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Book Details

  • Paperback
  • Bookstore's Wholesale Price: $16.50
  • April 2007
  • ISBN: 978-0-393-92667-5
  • 640 pages
  • Territory Rights: Worldwide


Roughing It in the Bush

Norton Critical Editions

Paperback

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Susanna Moodie (Author), Michael Peterman (Editor, Trent University)

 

In 1832, Susanna Moodie immigrated to Canada from Britain with her husband and daughter in search of comfort and independence in the unsettled Canadian backwoods.

She went on to chronicle her experiences in this personal, accurate, and often humorous account.  This Norton Critical Edition of Roughing It in the Bush provides everything that a student needs to analyze and enjoy Moodie’s tale.

A thorough “Backgrounds” section includes images, a map, contemporary reviews of Roughing It, and letters written by Moodie to her husband during the winter of 1839, at which time he was serving a military appointment in the Victoria District and she and her children were facing life-threatening illnesses.

“Criticism” contains ten essays by leading Canadian scholars and authors, among them Margaret Atwood, Carl Ballstadt, D. M. R. Bentley, Susan Glickman, and Michael Peterman.

A Chronology of Susanna Moodie’s life and a Selected Bibliography are also included.

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    Introduction

    List of Illustrations

    Facsimile title page of the first edition

    Choice of Text and Editing Strategy

    The Text of Roughing It in the Bush

    Backgrounds

    1. Illustrations
    2. Advertisement for the First Edition
    3. C.F.B. – Preface to Roughing It in the Bush
    4. Susanna Moodie – Introduction to the 1871 Edition
    5. Canadian Sketches
    6. Mrs. Moodie – Old Woodruff and His Three Wives: A Canadian Sketch
    7. Jeanie Burns
    8. Lost Children
    9. Susanna Moodie to John Moodie, January 11, 1839
    10. Susanna Moodie to John Mooodie, February 14, 1839
    11. Susanna Moodie to John Moodie, March 6, 1839
    12. Susanna Moodie to John Moodie, March 20, 1839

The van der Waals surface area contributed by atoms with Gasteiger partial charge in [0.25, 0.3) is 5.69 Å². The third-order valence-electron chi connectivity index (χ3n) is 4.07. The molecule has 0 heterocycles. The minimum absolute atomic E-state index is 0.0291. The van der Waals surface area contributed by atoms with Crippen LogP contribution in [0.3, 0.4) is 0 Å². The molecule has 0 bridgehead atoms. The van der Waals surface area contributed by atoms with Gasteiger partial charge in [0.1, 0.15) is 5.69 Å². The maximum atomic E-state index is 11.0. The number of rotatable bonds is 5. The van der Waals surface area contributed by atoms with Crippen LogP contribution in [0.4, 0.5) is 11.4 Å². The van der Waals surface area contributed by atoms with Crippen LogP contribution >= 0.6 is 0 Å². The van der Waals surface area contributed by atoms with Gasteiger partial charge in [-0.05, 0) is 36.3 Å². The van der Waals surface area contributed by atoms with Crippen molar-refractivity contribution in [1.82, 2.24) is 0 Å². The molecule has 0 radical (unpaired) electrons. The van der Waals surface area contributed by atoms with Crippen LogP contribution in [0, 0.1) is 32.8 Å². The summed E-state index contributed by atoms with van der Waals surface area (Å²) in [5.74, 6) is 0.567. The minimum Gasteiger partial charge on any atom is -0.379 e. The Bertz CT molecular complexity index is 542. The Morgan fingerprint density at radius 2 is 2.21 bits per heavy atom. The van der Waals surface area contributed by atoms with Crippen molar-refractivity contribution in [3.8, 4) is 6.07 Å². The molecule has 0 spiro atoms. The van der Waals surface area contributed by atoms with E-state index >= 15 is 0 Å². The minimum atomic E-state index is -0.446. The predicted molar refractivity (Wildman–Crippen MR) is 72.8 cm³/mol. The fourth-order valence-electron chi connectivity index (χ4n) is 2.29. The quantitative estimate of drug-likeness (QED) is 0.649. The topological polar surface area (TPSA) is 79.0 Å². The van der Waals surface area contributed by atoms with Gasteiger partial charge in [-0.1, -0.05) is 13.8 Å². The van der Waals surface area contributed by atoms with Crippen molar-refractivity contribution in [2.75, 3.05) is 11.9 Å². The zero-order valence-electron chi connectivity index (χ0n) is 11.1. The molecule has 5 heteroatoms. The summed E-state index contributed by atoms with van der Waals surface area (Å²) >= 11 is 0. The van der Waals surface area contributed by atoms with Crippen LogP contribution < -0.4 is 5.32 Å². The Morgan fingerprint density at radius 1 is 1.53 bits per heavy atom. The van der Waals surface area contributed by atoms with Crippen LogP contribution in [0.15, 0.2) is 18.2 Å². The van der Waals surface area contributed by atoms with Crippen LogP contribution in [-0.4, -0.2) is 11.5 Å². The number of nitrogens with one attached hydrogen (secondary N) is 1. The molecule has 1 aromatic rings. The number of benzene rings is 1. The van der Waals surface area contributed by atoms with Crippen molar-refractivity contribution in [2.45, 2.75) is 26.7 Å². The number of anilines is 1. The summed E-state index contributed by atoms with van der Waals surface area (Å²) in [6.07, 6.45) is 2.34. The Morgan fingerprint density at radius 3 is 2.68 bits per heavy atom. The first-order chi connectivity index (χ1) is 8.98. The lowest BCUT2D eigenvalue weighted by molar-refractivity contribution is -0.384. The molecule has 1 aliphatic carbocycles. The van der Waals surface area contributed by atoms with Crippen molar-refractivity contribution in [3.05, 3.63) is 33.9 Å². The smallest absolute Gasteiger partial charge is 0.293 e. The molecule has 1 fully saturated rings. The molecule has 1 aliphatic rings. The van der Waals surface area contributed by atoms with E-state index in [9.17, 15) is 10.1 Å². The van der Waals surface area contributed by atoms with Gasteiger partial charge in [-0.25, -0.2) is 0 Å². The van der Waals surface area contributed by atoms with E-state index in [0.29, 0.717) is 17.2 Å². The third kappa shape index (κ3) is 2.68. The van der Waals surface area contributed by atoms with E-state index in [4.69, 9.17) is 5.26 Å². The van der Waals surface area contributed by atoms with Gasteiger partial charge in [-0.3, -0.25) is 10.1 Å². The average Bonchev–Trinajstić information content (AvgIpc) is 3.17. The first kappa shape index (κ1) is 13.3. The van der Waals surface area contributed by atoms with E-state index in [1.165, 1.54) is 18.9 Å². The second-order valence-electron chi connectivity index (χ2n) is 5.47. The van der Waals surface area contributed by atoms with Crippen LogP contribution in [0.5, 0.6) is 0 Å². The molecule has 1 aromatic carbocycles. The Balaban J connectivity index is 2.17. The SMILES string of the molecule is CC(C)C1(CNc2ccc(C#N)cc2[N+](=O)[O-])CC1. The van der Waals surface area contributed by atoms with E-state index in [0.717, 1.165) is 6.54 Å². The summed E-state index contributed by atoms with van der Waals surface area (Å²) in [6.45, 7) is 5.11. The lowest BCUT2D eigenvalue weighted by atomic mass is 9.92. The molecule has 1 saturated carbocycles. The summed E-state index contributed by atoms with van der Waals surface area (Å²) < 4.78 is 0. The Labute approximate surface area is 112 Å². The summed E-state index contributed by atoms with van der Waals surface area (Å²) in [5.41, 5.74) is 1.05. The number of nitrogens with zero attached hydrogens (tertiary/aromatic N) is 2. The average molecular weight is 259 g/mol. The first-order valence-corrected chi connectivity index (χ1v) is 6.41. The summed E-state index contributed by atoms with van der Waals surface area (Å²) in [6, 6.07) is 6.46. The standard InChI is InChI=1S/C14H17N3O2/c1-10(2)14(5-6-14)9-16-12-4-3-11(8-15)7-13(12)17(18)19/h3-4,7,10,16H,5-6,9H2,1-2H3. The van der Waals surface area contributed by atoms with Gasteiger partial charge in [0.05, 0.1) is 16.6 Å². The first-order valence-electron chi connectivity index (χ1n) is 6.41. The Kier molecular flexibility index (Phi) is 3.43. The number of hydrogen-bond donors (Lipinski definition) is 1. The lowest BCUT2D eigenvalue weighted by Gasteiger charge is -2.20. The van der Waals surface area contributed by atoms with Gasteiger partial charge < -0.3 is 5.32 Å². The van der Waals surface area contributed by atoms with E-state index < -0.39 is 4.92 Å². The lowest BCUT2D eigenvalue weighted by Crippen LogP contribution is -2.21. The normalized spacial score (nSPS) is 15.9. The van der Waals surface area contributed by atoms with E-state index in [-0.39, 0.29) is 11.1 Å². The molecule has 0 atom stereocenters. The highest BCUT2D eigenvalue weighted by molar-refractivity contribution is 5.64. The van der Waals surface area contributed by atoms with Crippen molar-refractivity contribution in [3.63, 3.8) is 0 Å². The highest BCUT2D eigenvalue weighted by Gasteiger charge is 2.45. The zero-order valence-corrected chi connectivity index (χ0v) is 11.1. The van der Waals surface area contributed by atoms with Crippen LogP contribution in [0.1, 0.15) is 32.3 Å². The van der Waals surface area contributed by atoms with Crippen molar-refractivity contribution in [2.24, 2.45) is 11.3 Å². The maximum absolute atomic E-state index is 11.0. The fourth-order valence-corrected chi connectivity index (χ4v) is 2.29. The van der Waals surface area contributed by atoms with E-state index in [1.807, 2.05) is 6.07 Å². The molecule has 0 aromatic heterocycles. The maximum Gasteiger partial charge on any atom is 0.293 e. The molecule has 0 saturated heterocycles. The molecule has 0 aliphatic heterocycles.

13. Susanna Moodie to John Moodie, July 16, 1839
    14. Catharine Parr Traill – A Light Sketch of the Early Life of Mrs. Moodie
    15. [Frederick Hardmann] – From Blackwood’s Edinburgh Magazine
    16. Anonymous – From The Literary World
    17. [Charles Lindsay] – From the Toronto Examiner
    18. [Anonymous] – From The Provincial: or Halifax Monthly Magazine
    19. [Anonymous] – From The Canadian Monthly and National Review

    Criticism

    1. Margaret Atwood – Afterword to The Journals of Susanna Moodie
    2. Carl Ballstadt – Susanna Moodie and the English Sketch
    3. David Stouck – “Secrets of the Prison-House”: Mrs. Moodie and the Canadian Imagination
    4. John Thurston – Rewriting Roughing It
    5. D.M.R. Bentley – Breaking the “Cake of Custom”: The Atlantic Crossing as a Rubicon for Female Emigrants to Canada?
    6. Bina Freiwald – “The tongue of woman”: The Language of the Self in Moodie’s Roughing It in the Bush
    7. Susan Glickman – The Waxing and Waning of Susanna Moodie’s “Enthusiasm”
    8. Michael Peterman – Roughing It in Michigan and Upper Canada: Caroline Kirkland and Susanna Moodie
    9. Carole Gerson – Nobler Savages: Representations of Native Women in the Writings of Susanna Moodie and Catharine Parr Traill
    10. Michael Peterman – Reconstrucing the Palladium of British America: How the Rebellion of 1837 and Charles Fothergill Helped to Establish Susanna Moodie as a Writer in Canada
    11. Misao Dean – The Broken Mirror of Domestic Ideology: Femininity as Textual Practise in Susanna Moodie’s Autobiographical Works
    12. Helen M. Buss – Two Exemplary Early Texts: Moodie’s Roughing It and Jameson’s Studies and Rambles

    Susanna Strickland Moodie: A Chronology

    Selected Bibliography